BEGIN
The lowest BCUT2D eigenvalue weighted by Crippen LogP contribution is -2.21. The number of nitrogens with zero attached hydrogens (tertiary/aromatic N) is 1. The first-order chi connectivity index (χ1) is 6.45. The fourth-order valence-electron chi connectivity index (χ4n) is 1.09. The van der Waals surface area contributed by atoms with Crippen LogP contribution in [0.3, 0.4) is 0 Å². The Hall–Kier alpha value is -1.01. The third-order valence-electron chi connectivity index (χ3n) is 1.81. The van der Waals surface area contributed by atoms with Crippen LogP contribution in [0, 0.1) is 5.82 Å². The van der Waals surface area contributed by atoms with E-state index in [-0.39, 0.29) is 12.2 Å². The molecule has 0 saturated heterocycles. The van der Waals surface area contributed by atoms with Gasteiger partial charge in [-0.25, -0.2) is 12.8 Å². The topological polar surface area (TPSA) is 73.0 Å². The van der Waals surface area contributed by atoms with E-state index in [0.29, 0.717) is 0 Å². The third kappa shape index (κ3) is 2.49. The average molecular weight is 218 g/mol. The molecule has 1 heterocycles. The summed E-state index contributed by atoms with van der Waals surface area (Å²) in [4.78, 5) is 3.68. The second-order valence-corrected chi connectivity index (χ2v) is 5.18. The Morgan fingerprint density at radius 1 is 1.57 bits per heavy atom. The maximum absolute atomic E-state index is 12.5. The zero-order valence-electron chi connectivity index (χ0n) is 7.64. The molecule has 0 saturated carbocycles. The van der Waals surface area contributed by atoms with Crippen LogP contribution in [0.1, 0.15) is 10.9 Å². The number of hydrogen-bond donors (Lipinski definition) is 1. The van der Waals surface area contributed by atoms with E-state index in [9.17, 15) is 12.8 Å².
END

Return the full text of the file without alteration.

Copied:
The lowest BCUT2D eigenvalue weighted by Crippen LogP contribution is -2.21. The number of nitrogens with zero attached hydrogens (tertiary/aromatic N) is 1. The first-order chi connectivity index (χ1) is 6.45. The fourth-order valence-electron chi connectivity index (χ4n) is 1.09. The van der Waals surface area contributed by atoms with Crippen LogP contribution in [0.3, 0.4) is 0 Å². The Hall–Kier alpha value is -1.01. The third-order valence-electron chi connectivity index (χ3n) is 1.81. The van der Waals surface area contributed by atoms with Crippen LogP contribution in [0, 0.1) is 5.82 Å². The van der Waals surface area contributed by atoms with E-state index in [-0.39, 0.29) is 12.2 Å². The molecule has 0 saturated heterocycles. The van der Waals surface area contributed by atoms with Gasteiger partial charge in [-0.25, -0.2) is 12.8 Å². The topological polar surface area (TPSA) is 73.0 Å². The van der Waals surface area contributed by atoms with E-state index in [0.29, 0.717) is 0 Å². The third kappa shape index (κ3) is 2.49. The average molecular weight is 218 g/mol. The molecule has 1 heterocycles. The summed E-state index contributed by atoms with van der Waals surface area (Å²) in [4.78, 5) is 3.68. The second-order valence-corrected chi connectivity index (χ2v) is 5.18. The Morgan fingerprint density at radius 1 is 1.57 bits per heavy atom. The maximum absolute atomic E-state index is 12.5. The zero-order valence-electron chi connectivity index (χ0n) is 7.64. The molecule has 0 saturated carbocycles. The van der Waals surface area contributed by atoms with Crippen LogP contribution in [0.1, 0.15) is 10.9 Å². The number of hydrogen-bond donors (Lipinski definition) is 1. The van der Waals surface area contributed by atoms with E-state index in [9.17, 15) is 12.8 Å².